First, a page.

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India’s deficit makes IMF feel bad

Wednesday 21 April 2004

WASHINGTON: International Monetary Fund on Wednesday warned that fiscal deficit needed to be reined in for India to sustain the present high growth as it would put upward pressure on interest rates.

"Further progress in addressing India’s fiscal imbalances is urgent because recovery will increase the private sector demand for financing, putting upward pressure on interest rates," IMF said in its semi-annual World Economic Outlook.

Observing that the way forward to correct the imbalance was spelt out in Fiscal Responsibility and Budget Management Act, it said there was a need to balance the current budget by one per cent of GDP.

"Given India’s low revenue to GDP ratio, the bulk of the adjustment will need to come from revenue-enhancing measures, including improving tax administration, broadening the tax base and simplifying the tax regime." However, the report also highlighted the plus points of the Indian economy, which had accelerated, reflecting both cyclical and structural factors.

The structural factors included the lagged impact of the economic liberalisation during 1990s on manufacturing, the recent further opening up of the external sector, the effect of investment in infrastructure (especially road and telecom), the recent corporate restructuring and the impact of global outsourcing of customer support services on exports.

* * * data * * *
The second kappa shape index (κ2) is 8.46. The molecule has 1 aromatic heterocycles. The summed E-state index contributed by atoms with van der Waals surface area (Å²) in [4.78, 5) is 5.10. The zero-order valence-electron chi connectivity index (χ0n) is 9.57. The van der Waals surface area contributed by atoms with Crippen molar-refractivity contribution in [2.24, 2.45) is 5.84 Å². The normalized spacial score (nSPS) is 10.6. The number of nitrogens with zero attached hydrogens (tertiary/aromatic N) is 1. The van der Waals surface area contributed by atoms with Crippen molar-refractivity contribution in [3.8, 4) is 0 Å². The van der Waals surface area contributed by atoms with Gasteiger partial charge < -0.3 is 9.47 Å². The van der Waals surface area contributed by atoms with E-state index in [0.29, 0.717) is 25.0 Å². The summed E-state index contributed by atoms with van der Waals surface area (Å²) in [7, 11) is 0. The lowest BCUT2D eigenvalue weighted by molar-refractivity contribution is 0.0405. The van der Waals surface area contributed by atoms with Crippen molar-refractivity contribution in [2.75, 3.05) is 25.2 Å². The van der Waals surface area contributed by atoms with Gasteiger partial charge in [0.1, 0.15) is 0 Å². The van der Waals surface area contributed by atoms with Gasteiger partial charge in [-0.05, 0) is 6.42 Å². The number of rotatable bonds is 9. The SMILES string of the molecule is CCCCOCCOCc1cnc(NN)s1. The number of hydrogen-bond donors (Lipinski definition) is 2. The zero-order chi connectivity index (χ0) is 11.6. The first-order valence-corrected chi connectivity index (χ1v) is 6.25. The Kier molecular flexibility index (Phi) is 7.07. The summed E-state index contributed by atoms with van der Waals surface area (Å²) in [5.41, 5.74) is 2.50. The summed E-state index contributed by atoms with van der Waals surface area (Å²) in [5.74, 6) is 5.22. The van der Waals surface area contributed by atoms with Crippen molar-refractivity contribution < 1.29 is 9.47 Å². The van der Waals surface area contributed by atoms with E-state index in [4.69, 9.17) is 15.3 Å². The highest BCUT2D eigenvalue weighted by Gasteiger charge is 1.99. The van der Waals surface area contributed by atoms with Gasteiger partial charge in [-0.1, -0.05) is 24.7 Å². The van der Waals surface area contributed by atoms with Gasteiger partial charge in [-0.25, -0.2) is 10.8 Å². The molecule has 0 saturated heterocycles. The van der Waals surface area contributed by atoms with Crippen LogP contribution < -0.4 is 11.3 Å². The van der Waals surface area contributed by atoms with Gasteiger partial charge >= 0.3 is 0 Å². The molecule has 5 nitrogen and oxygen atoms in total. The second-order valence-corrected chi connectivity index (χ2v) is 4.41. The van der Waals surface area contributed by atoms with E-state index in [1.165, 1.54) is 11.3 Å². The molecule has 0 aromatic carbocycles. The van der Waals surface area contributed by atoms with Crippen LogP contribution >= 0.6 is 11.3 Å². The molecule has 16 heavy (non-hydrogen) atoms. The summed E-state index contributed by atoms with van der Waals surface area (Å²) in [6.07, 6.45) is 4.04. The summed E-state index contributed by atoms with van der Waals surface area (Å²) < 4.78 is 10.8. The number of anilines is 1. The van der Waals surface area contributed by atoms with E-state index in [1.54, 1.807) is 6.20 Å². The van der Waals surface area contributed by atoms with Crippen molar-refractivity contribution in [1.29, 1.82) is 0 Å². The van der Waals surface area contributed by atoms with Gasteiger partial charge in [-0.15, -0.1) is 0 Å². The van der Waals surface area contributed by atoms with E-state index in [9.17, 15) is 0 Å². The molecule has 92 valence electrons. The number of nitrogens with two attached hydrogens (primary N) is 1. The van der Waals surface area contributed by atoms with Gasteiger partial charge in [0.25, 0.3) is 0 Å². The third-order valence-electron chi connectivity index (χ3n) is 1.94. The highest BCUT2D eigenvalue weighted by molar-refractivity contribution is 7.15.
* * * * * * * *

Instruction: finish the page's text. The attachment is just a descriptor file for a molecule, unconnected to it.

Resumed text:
The cyclical factors comprised the effect of good monsoon on agriculture production, the impact of low interest rates on consumer and real estate credit, it said.

Though appreciative of the initiative to strengthen the financial system, IMF said, "Vigilance over credit quality will continue to be necessary to limit risks from rapid credit growth." On rupee appreciation against the greenback, it said the "management float" was welcome and "even greater flexibility would be desirable".

On Asia, whose growth accelerated to 7.0 per cent during 2003, it said for expanding its contribution to world growth, the region would need to "nurture" domestic demand and the "growth is expected to remain high in 2004."

In particular, IMF said, structural reform will be required to strenghten and deepen financial markets, improve public and private sector governance, increase competition and "raise the labour productivity of the large rural population in India and China".

These measures, it said, would not only help balance the emerging Asia’s economic growth and make it more resilient, but would also help "turn the region into a major engine of the global economy."

Noting the intra-regional trade in emerging Asia, it said the region was a whole was becoming less dependent on the rest of the world and was becoming more of "autonomous engine" of growth.

"Increased trade integration has clearly resulted in closer links between economies in the region and greater business cycle correlation across countries," IMF said.

The rise in intra-regional exports accounted for over 50 per cent of export growth in emerging Asia during 1998-2002, it said.

See online : The Times of India


in The Times of India, Wednesday, April 21, 2004.

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